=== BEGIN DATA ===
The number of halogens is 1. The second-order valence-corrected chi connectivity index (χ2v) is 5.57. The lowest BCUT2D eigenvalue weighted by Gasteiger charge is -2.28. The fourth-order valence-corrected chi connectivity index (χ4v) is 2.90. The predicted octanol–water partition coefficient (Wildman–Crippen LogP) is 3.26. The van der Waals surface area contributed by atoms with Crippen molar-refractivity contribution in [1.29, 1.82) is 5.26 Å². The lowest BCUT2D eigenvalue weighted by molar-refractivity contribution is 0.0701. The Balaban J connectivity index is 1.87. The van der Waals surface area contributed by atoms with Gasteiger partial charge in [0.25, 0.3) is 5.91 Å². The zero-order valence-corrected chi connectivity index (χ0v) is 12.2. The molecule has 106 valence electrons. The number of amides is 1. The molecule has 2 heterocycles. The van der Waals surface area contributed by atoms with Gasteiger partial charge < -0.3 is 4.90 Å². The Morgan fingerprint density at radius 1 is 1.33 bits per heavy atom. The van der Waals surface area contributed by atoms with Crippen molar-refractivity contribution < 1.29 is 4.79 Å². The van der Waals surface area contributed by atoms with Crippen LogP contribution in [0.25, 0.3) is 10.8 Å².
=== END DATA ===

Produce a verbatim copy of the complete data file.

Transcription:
The number of halogens is 1. The second-order valence-corrected chi connectivity index (χ2v) is 5.57. The lowest BCUT2D eigenvalue weighted by Gasteiger charge is -2.28. The fourth-order valence-corrected chi connectivity index (χ4v) is 2.90. The predicted octanol–water partition coefficient (Wildman–Crippen LogP) is 3.26. The van der Waals surface area contributed by atoms with Crippen molar-refractivity contribution in [1.29, 1.82) is 5.26 Å². The lowest BCUT2D eigenvalue weighted by molar-refractivity contribution is 0.0701. The Balaban J connectivity index is 1.87. The van der Waals surface area contributed by atoms with Gasteiger partial charge in [0.25, 0.3) is 5.91 Å². The zero-order valence-corrected chi connectivity index (χ0v) is 12.2. The molecule has 106 valence electrons. The number of amides is 1. The molecule has 2 heterocycles. The van der Waals surface area contributed by atoms with Gasteiger partial charge < -0.3 is 4.90 Å². The Morgan fingerprint density at radius 1 is 1.33 bits per heavy atom. The van der Waals surface area contributed by atoms with Crippen molar-refractivity contribution < 1.29 is 4.79 Å². The van der Waals surface area contributed by atoms with Crippen LogP contribution in [0.25, 0.3) is 10.8 Å².